* The tables that follow are, as mentioned, ordered by CarAV. That doesn’t mean that, say, John Abraham should have been the No. 3 pick in 2000 based solely on his career productivity. Clearly, teams have different needs based a whole bunch of things. Instead, this is a first-to-worst ordering of players by output. It allows us to compare, comment, and, well, waste time until we have actual football again. This seems obvious, but for completeness, I point it out it here.
* Note to nerds: you can view the data here.
(FYI: New_Rnd = new round player was drafted using CarAV; New_Pick = new pick player was drafted using CarAV; Rnd = original round drafted; Pick = original pick drafted)
It’s no surprise Brady’s the first overall pick, but it appears the Ravens were spot on with Jamal Lewis at 1.5 despite my RB Fungibility Theory. Same deal with Shaun Alexander at 1.6. I’ll write about this in more detail in a subsequent post, but the Ravens know what they’re doing in the first round. More than just hitting on their first-round picks, they also have a knack for finding first-round talent in later rounds. In 2000, it was Adalius Thomas, originally a sixth-rounder.
One of the common complaints of the Colbert era is that while he’s money in Round 1, he’s average or worse late in the draft. One thing worth considering: a lot of his early selections turn out to be first-round quality. So here, in addition to Plax, Marvel Smith played like a late first-rounder.
For the Steelers: the Clancy and Poteat picks don’t seem nearly as bad when viewed through CarAV, and Haggans played like a second-rounder.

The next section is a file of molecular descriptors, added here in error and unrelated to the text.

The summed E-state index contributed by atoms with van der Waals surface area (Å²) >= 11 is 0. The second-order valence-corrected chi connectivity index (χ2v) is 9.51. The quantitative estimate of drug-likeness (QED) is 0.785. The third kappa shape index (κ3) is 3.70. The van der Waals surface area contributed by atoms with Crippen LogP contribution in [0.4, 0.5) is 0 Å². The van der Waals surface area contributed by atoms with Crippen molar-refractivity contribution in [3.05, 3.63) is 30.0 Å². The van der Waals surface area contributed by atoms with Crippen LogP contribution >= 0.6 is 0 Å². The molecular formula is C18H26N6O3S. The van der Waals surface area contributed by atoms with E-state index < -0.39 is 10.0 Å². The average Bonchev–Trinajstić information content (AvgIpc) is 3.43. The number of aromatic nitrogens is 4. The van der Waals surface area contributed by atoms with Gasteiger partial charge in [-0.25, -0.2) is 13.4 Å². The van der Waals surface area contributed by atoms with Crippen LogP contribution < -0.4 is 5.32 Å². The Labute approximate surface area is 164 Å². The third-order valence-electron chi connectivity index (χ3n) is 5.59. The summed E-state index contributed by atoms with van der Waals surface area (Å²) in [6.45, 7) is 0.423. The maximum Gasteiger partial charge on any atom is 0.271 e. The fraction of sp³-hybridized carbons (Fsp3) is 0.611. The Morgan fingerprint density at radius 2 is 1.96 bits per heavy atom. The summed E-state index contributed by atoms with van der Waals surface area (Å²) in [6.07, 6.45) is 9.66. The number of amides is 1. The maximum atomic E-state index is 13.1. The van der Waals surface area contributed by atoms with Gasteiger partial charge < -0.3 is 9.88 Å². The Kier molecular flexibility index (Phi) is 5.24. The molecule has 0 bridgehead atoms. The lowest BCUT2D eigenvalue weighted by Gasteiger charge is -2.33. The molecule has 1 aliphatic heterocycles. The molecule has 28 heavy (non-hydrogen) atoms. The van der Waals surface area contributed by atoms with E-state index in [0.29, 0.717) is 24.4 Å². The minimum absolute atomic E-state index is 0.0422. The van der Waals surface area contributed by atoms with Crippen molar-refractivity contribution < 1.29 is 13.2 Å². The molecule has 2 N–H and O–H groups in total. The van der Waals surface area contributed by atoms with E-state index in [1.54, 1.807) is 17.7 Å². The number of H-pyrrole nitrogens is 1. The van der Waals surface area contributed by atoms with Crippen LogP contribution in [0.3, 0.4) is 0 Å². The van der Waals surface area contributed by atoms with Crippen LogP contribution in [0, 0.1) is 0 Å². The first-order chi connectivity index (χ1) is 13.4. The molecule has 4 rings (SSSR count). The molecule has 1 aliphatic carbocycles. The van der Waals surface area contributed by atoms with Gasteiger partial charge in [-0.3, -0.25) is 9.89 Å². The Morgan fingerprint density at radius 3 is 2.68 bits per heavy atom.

* Worst first-rounder: Jay Soward, WR, Jags. Originally drafted 1.29, now 5.162 in re-draft.
I remember reading recently that the Bengals gave serious consideration to taking Drew Brees with the fourth-overall pick but eventually settled on Justin Smith. It turns out, that’s exactly where Brees should have been taken. But the Bengals are the Bengals and fate intervened. Still, Cincy got three first-round talents in ’01: Chad Ochocinco, Smith and T.J. Houshmandzadeh, originally second-, first-, and sixth-rounders.
For the Steelers: Colbert & Co. took Hampton, Bell and Okobi right where they should have, missed on Nkwenti but did well with Bailey.
* Worst first-rounder: Jamal Reynolds, DE, Packers. Originally drafted 1.10, now 6.164 in re-draft.
Woo hoo, the Steelers took a second-, third-, and fourth-rounder and turned them all into first-round selections! It’s hard to imagine Foote or Randle El as first-round talents, but part of that has to do with longevity as well as their relative productivity. Look at it this way: all three players contributed to the Steelers’ 2005 Super Bowl, all were playing on rookie contracts (I think), and none were making first-round money. However you label and order them, that’s a nifty draft haul.
More impressive than that: Keisel, originally the 242nd pick, is now an early second-rounder. In fact, you could argue that he’s more a first-rounder than Foote, Hope or Randle El.
* Worst first-rounder: Wendell Bryant, DT, Cards. Originally drafted 1.12, now 5.147 in re-draft.